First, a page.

Pure Storage posts solid Q3 sales in first report since IPO

The all-flash firm offered strong revenue guidance for the current quarter, sending stock prices up nearly 15 percent in early trading.
Written by Natalie Gagliordi, Contributor

Enterprise storage provider Pure Storage posted better-than-expected results in its first quarterly report since going public in October.

The Mountain View, Calif.-based company reported an earnings loss of 18 cents per share with revenue of $131.4 million, a massive increase of 167 percent from the same period a year ago. Wall Street was bracing for a loss of 30 cents per share.

Net losses widened from $40.4 million to $56.5 million during the same period.

Nonetheless, the company offered strong revenue guidance for the current quarter. Pure Storage now expects fourth-quarter revenue in the range of $134 million to $139 million, above Wall Street's estimate of $123.3 million.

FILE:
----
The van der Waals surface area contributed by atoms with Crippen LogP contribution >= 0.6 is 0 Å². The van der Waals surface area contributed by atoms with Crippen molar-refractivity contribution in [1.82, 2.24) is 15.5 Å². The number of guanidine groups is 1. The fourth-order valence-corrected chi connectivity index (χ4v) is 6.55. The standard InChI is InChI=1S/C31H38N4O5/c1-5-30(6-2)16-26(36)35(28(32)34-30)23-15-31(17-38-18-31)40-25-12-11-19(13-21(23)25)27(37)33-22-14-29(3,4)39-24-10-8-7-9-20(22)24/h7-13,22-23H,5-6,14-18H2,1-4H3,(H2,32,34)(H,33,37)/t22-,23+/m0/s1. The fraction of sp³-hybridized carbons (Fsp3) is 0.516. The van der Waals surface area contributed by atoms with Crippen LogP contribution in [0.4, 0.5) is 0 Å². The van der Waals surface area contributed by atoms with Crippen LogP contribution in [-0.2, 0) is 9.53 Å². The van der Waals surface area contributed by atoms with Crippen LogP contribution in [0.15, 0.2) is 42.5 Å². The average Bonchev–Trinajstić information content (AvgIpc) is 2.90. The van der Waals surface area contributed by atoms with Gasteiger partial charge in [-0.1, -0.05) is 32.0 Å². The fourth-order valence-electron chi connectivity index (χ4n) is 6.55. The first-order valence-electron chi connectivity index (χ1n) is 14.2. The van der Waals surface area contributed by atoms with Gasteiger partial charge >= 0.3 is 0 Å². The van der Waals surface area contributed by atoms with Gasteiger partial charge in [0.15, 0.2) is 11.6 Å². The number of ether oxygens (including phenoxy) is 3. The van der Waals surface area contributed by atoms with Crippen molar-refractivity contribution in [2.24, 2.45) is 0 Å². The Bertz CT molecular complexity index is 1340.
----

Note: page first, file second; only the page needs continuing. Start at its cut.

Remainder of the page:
The all-flash-firm's stock soared nearly 15 percent in early trading following the solid report.

Last night Pure Storage said it was changing the time of its earnings webcast "in response to the possible inadvertent disclosure of fiscal third-quarter financial data after the close of trading today by a third-party vendor." The report was originally scheduled for Thursday.

In a blog post, its chief executive Scott Dietzen said he was thrilled with his company's performance. He touted his firm's Q3 customer growth and its landing of high profile customers Domino's Pizza and The Boston Globe.

"We are in the right place (a $24 billion market for performance storage hardware and software) at the right time (rapidly tipping to all-flash and the cloud model) with the right platform for customers," he wrote.

"We are different from other storage companies. The Pure Storage team came together out of a shared dissatisfaction with the state of datacenter storage. We were convinced that legacy storage vendors were ill prepared to make the leap to the solid-state, cloud-centric future."

This summer, Pure Storage launched a new storage array along with new upgrade program and cloud management tools.

The new flagship product signifies how flash-based storage systems are becoming the norm in the data center -- not to mention that Pure Storage is taking on a more direct attack on IT stalwart EMC.

Editorial standards